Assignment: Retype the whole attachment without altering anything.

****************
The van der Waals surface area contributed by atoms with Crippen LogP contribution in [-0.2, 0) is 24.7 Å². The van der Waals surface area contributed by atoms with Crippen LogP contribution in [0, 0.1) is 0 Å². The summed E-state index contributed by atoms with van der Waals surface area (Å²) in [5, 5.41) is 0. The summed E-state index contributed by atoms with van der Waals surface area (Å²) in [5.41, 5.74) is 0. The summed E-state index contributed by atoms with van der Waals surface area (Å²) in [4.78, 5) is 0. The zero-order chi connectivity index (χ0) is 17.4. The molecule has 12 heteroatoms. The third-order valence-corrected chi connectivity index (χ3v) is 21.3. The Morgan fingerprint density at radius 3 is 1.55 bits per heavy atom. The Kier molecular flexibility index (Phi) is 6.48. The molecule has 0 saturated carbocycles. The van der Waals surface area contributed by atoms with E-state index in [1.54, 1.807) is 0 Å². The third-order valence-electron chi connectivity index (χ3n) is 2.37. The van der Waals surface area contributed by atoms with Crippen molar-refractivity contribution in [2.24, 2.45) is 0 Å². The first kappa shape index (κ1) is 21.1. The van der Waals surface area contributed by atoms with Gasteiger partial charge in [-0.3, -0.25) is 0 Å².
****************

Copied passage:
The van der Waals surface area contributed by atoms with Crippen LogP contribution in [-0.2, 0) is 24.7 Å². The van der Waals surface area contributed by atoms with Crippen LogP contribution in [0, 0.1) is 0 Å². The summed E-state index contributed by atoms with van der Waals surface area (Å²) in [5, 5.41) is 0. The summed E-state index contributed by atoms with van der Waals surface area (Å²) in [5.41, 5.74) is 0. The summed E-state index contributed by atoms with van der Waals surface area (Å²) in [4.78, 5) is 0. The zero-order chi connectivity index (χ0) is 17.4. The molecule has 12 heteroatoms. The third-order valence-corrected chi connectivity index (χ3v) is 21.3. The Morgan fingerprint density at radius 3 is 1.55 bits per heavy atom. The Kier molecular flexibility index (Phi) is 6.48. The molecule has 0 saturated carbocycles. The van der Waals surface area contributed by atoms with E-state index in [1.54, 1.807) is 0 Å². The third-order valence-electron chi connectivity index (χ3n) is 2.37. The van der Waals surface area contributed by atoms with Crippen molar-refractivity contribution in [2.24, 2.45) is 0 Å². The first kappa shape index (κ1) is 21.1. The van der Waals surface area contributed by atoms with Gasteiger partial charge in [-0.3, -0.25) is 0 Å².